Self-centred drivers have short-sighted views

The Journal has a feature article today about a survey they organized which shows rush-hour drivers want heavy trucks banned from bridges during rush-hour. The article doesn’t include any interviews with truck drivers or transport companies or anyone else who might provide a balanced perspective.

Had they done so, they might have come up with this simple argument: Truck drivers don’t like rush hour any more than office workers do. They try to arrange their schedules, whenever possible, to avoid high-traffic situations which slow them down and eat into their productivity. When they travel during rush-hour it’s because they don’t have a choice.

The survey, with 71% in favour of creating such a restriction, is also misleading. All drivers want less rush hour traffic. If they could, they’d have everyone but them banned from the road. But if you explain the economic consequences of unnecessary regulation of truck traffic (like higher retail prices), you might start seeing those numbers change.

6 thoughts on “Self-centred drivers have short-sighted views

  1. Francis Vachon

    I saw a sign displayed in a window of a building located on a heavy traffic artery in Quebec City.

    “You are not stuck in the traffic. You ARE the traffic”.

    Funny and true :)

    Reply
  2. blork

    On the other hand, it’s a little bit crazy to make cross-country truck traffic drive right through the middle of a big city. I think we’re the only large city on earth that doesn’t have some kind of “ring road” that lets trucks and other passers-through skirt around the central core.

    If they’d just finish the damn highway 30 on the south shore the problem would be solved.

    Reply
  3. blork

    Good point, and I don’t know. But probably more than you’d think.

    Another spin on the story (“drivers want trucks banned during rush hour”) is “trucks and passers-through want alternative to avoid rush hour traffic jams.”

    Reply
  4. princess iveylocks

    Um, Londontown (ON) doesn’t have a “ring road” either, but whether we’re a large city or not is debatable. Many people (rightly) feel we are a mythical construct stemming from lingering post-colonial angst.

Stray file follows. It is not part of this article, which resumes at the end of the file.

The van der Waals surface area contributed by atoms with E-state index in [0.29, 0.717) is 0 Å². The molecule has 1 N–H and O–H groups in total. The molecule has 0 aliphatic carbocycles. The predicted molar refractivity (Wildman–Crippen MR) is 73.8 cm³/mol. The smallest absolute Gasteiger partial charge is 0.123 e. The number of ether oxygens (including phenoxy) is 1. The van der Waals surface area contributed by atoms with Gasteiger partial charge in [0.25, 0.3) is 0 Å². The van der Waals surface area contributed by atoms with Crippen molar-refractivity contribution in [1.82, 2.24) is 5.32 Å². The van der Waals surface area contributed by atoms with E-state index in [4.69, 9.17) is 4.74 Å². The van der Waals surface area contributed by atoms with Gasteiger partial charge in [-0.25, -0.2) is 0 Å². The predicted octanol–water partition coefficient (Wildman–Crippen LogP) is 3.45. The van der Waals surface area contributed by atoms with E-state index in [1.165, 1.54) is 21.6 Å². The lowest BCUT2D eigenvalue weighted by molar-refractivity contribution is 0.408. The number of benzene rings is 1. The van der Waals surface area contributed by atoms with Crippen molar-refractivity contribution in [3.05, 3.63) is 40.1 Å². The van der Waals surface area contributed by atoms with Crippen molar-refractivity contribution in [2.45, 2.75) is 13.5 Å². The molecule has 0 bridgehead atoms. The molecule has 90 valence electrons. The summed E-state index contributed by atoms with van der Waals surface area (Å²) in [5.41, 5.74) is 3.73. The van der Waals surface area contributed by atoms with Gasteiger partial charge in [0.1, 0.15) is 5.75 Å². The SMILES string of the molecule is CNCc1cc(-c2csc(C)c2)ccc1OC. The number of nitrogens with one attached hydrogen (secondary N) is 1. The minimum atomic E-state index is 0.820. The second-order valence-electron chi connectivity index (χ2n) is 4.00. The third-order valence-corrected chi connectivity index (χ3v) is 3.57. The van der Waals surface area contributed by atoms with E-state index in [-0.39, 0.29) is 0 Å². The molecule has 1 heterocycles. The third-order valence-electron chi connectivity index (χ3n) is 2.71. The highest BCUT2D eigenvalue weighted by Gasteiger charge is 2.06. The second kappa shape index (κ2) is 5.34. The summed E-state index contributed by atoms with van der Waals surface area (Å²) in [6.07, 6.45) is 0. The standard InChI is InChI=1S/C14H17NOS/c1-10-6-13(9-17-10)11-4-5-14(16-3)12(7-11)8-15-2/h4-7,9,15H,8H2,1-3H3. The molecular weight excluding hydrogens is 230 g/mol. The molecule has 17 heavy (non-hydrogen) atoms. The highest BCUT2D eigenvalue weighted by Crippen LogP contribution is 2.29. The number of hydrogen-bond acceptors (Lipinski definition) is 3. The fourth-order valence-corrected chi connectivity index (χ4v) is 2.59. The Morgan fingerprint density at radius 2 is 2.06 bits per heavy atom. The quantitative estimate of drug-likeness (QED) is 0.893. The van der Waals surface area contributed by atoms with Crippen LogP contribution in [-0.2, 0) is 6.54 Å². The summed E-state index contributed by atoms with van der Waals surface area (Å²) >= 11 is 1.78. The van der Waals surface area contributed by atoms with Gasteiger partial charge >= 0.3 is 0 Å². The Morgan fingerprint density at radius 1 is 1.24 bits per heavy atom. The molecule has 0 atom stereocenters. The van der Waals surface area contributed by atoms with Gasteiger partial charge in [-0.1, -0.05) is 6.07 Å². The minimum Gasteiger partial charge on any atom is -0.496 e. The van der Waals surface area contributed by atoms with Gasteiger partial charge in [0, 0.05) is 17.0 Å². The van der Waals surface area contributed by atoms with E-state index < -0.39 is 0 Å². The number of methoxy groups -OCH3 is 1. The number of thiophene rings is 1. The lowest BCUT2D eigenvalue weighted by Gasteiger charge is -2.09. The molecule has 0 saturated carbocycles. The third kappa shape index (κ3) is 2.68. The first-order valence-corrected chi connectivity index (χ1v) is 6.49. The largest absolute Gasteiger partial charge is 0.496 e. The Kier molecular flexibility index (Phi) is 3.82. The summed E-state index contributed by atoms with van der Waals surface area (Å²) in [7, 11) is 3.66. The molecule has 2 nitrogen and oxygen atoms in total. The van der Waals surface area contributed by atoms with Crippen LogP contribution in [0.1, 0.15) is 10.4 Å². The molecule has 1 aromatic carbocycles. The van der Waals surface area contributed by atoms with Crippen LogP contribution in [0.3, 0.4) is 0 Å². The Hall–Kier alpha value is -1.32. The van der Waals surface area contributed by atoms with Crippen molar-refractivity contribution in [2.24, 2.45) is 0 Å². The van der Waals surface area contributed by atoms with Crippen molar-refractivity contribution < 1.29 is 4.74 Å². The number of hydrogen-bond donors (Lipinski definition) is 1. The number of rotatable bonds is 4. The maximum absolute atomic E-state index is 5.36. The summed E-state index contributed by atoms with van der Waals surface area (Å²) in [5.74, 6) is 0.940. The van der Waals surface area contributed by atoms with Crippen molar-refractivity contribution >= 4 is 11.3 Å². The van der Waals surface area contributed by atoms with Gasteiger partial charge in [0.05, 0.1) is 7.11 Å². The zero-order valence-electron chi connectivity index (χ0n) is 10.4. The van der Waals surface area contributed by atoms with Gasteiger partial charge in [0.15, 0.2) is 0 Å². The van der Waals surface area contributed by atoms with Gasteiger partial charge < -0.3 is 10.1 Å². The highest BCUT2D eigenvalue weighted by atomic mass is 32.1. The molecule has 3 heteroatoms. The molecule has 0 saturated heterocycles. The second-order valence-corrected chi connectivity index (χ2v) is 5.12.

Anyway, living in London has taught me one important lesson: people don’t walk anywhere when huge construction/utility/delivery/garbage trucks are rattling through the urban streets, spewing soot all over the sidewalks. They drive. And sit in traffic, fuming, for hours, because by God these roads were not intended to handle this many cars, and I damn well have the right to drive my Hummer seven blocks, because God knows I’ve earned it, living in this grimy, polluted, cesspool of filth day in, day out…

    Reply
  5. Andrew Dawson

    I thought that this story was strange too. I work in a wear house and unload/load trucks through out the day.

    Also the idea of a “ring road” or a “beltway” is a bad idea ecologicaly & economicaly, in that this will only produce sprawl, encourage long haul trucking and we don’t need an economic doughnut. In North America what we have isn’t a lack of road space, but more like a lack of controling that road space through means such as tolling or congestion charging(think about a cover charge at a club, but in this case one for a city if you choose to take your car).

    Instead building Autoroute-30 it would be more cost effective and environmentally friendly to restore rail lines on the south shore and run commuter trains and freight trains.

    A good example of what to do would be to follow what the Swiss did with a concept called “Rolling Highway” where trucks drive directly on to a train(as with a ferry) and could bypass entire areas.

    http://www.nationalcorridors.org/df/df12112006b.jpg
    http://www.swissworld.org/en/switzerland/swiss_specials/swiss_trains/rolling_highway/

    In transit, Andrew

    Reply

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